The European Commission interprets this decision as an example of Juncker being big on the big things, while leaving it to Member States to take decisions where they are best placed to do so, according to the subsidiarity principle. But are the Member States in this position when it comes to time change? The EU already extends across threetime zones, and this could theoretically rise up to six if states are unable to harmonize. This creates a potential for deep disruption in the transport and business sector that Juncker would certainly shun as a legacy marker. 

The timeframe of the change is also challenging. The EU would be in a good position to make the change now, being backed by the results of the consultation and the EP resolution. It has the competences and legitimacy. Juncker’s plan now, however, is to encourage a consultation on national and EU level in order to ensure that member states come up with a harmonized solution. While subsidiarity remains a loaded political discussion, time changes in Europe seem to represent a field where a unified European approach would be beneficial.

 

Christian Kvorning Lassen | SOTEU on Migration – Unlikely to satisfy neither the disenfranchised nor those seeking long-term sustainable solutions 

 

Juncker’s SotU speech contained several proposals designed to address some of the most pressing concerns raised in recent years around migration; strengthening of the European Border- and Coastguard from 1300 to 10.000 men to protect the external borders, strengthening of the EASO, and optimization of the Blue Card Directive and repatriation procedures for rejected asylum seekers. All framed as necessary to save Schengen and allow the abolition of the internal borders erected in the aftermath of the refugee crisis while simultaneously addressing complaints made by Eurosceptic populists. 

However, without a reform or replacement of the now largely discredited Dublin Regulation, migration will remain a challenge borne unevenly by member states as responsibility will either be borne by the initial recipient country or become a ball to be thrown around between member states. This necessitates a fundamental reorientation of the EU’s approach to migration lest it fragments permanently into two blocs; those that seek solutions, and those de facto rejecting solutions due to capitalizing on lack thereof. Does the EU want to become Fortress Europe or remain a bastion of human rights in an increasingly unstable world? Juncker’s proposals do not address this, his noncommittal call for ‘sustainable solution on a balanced migration reform’ to the Council futile given that opposition to migration has become a question of ideology rather than policy, thus making EU-assistance in dealing with migration construed as an infringement on national sovereignty. 

It’s a Catch-22 for the EU. In regard to migration, Juncker’s speech primarily served to highlight the hypocrisy of Eurosceptics by providing band-aid fixes rather than addressing the core issues and envisioning a long-term sustainable path forward.

 

Vít Havelka | The multi annual financial frameworks: stormy times ahead?

 

The President of the European Commission expressed his wish to finish the negotiations about the new Multiannual Financial Framework beforethe May 2019 Council meeting in Sibiu, assertingthat Europeans “deserve stability and predictability”.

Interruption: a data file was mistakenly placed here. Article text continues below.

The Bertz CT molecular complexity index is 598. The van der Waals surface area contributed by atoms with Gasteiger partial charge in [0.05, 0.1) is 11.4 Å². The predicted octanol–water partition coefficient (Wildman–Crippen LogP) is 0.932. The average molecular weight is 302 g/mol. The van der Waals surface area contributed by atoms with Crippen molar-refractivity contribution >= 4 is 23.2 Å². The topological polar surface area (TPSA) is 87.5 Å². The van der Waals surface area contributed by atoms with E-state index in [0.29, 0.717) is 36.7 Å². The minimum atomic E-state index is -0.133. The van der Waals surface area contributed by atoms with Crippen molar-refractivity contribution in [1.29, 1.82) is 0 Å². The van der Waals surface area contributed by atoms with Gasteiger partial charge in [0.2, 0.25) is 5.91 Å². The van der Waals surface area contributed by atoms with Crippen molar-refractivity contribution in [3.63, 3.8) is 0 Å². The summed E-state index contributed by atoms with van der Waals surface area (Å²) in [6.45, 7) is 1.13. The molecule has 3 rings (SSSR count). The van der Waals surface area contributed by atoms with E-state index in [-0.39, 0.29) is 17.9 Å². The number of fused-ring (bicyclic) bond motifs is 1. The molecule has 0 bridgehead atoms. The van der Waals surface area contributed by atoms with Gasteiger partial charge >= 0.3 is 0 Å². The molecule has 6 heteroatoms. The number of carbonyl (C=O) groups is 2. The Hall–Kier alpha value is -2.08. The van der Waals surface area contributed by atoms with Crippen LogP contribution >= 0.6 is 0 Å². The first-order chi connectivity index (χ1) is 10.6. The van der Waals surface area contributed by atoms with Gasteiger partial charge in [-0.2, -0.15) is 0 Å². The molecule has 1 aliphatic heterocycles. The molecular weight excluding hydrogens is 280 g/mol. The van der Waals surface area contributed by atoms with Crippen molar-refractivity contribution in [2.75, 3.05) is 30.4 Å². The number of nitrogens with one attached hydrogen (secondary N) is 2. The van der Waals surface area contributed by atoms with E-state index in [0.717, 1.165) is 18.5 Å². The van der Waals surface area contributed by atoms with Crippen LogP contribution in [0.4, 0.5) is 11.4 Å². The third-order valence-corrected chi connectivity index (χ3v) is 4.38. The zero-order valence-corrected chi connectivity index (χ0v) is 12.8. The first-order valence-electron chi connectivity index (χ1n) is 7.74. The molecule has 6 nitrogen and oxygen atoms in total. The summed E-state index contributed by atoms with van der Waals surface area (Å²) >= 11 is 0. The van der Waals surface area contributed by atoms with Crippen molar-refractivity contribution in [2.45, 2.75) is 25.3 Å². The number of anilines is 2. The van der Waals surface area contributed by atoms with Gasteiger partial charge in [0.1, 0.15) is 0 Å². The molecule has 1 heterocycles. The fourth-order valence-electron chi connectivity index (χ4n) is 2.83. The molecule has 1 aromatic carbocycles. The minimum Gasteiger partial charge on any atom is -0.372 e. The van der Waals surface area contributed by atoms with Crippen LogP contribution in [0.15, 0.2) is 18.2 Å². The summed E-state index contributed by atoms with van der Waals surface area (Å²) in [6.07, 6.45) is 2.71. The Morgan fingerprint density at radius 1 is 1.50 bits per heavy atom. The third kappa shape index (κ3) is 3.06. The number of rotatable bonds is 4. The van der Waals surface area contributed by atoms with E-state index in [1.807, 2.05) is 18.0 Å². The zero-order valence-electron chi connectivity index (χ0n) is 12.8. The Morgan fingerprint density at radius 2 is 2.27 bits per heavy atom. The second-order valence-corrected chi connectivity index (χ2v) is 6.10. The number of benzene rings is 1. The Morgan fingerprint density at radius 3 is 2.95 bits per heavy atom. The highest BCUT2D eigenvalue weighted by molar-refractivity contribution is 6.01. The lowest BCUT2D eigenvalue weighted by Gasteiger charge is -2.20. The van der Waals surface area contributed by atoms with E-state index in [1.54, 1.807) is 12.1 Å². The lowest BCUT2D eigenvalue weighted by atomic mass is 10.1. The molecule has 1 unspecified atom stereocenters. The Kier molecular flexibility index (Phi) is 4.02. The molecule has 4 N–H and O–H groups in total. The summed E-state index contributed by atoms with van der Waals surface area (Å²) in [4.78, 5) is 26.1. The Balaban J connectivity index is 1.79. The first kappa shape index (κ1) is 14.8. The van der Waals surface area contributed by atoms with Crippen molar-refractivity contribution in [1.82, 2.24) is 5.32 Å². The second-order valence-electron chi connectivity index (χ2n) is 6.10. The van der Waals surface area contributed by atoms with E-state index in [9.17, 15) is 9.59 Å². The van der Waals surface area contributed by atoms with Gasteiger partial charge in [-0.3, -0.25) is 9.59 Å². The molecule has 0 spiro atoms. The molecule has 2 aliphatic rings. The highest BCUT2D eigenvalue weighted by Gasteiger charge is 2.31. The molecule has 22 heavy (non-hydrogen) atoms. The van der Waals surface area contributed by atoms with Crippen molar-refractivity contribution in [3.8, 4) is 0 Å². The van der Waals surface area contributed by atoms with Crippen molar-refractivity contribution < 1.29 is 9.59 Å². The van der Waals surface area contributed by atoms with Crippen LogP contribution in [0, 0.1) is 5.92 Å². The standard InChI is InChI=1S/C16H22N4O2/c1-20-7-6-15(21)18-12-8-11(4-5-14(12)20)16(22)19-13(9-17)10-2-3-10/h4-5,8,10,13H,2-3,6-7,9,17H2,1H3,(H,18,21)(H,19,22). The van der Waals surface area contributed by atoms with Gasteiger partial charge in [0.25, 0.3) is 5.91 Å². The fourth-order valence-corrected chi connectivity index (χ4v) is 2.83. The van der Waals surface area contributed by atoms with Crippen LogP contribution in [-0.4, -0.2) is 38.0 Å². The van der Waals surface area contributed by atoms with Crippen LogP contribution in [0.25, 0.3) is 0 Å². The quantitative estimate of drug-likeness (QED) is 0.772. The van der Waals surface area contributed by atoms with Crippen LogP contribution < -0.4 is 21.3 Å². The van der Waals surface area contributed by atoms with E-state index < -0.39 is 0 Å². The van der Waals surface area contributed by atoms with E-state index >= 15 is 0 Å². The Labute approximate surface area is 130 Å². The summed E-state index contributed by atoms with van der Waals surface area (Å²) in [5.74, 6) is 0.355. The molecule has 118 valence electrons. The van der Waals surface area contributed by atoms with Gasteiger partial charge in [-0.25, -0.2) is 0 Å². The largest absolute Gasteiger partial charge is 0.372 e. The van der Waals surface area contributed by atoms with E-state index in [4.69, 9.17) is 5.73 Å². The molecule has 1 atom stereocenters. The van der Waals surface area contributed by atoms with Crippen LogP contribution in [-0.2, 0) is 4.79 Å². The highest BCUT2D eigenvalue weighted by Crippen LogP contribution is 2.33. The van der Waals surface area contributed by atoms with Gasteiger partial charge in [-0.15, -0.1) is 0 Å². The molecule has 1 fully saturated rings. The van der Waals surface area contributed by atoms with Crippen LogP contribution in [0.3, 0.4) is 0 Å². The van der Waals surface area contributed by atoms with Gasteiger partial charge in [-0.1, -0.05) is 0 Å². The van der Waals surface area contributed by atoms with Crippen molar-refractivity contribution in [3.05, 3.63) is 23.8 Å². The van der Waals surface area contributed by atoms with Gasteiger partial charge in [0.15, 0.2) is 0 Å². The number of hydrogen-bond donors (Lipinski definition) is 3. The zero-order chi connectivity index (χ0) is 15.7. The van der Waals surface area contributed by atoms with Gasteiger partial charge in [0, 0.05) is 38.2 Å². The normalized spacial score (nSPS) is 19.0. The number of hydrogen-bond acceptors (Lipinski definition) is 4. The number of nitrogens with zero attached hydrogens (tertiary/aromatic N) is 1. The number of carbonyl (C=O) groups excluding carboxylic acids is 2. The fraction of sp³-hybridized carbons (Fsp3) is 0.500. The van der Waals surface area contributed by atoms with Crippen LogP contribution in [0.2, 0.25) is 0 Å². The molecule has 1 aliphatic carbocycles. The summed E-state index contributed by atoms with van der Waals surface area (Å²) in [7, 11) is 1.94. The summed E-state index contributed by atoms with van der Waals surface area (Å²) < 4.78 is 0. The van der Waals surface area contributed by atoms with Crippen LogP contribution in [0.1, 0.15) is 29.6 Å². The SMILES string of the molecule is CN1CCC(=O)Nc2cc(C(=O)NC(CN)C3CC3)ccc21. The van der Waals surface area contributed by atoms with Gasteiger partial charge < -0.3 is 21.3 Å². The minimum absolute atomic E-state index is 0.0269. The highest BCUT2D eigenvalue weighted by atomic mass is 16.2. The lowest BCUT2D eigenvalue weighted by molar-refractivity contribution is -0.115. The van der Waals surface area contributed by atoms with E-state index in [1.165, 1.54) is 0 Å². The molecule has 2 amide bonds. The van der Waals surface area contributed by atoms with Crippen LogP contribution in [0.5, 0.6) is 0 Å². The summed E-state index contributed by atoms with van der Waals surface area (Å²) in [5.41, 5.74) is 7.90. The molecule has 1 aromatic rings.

Uncertainty can only be prevented if the MFF isenacted prior to the end of 2019. This means that a deal must be on the table no later than the European elections next year, making itotherwise impossible to reach a broad agreement on time. It will take at least half a year until the new Commission and Parliament become fully operational,and it mightalsohappen that the negotiations will have to start from scratch if the newly elected Parliament were to differ significantly from the previous one. 

Although Mr. Juncker would publiclydisagree, as of now, it seems that the Union’s race against the clock will be unsuccessful. The Austrian presidency is due to publish its first MFF draft in December,leavingno more than half a year to approve the bill. The member states are also digging intotheir positions without any sign of willingness to compromise, making it appear thatthe MFF will simply be left to deal with for Juncker’s successor.

 

Jana Juzová | Enlargment: too little, too geopolitical

 

President Juncker’s call for unity, echoing through the entire speech, is a central themethat was also echoed inhis remarks on enlargement policy. In spite of the attention the EU enlargement, specifically towardsthe Western Balkans, has been receiving throughout the last year, the part of Juncker’s speech dedicated to it is surprisingly brief, especially coming from the head of the institution leading this agenda. While calling the previous enlargements “success stories”, even in the little space given to this topic Juncker strictly embedded it in a very realist-tuned, pragmatic and grim frame – calling foraunited approach in the face of the dangers posed by other powers asserting their influence in the neighboring region,in case a divided EU will remain paralyzed. This unfortunate reduction of the enlargement agenda to a simple power struggle stands in contrast to the optimism and encouragement offered in the “Enlargement strategy for the Western Balkans” released by the Commission in February. Hopefully, it will not prove to be a sign of the recent enlargement awakening withering away.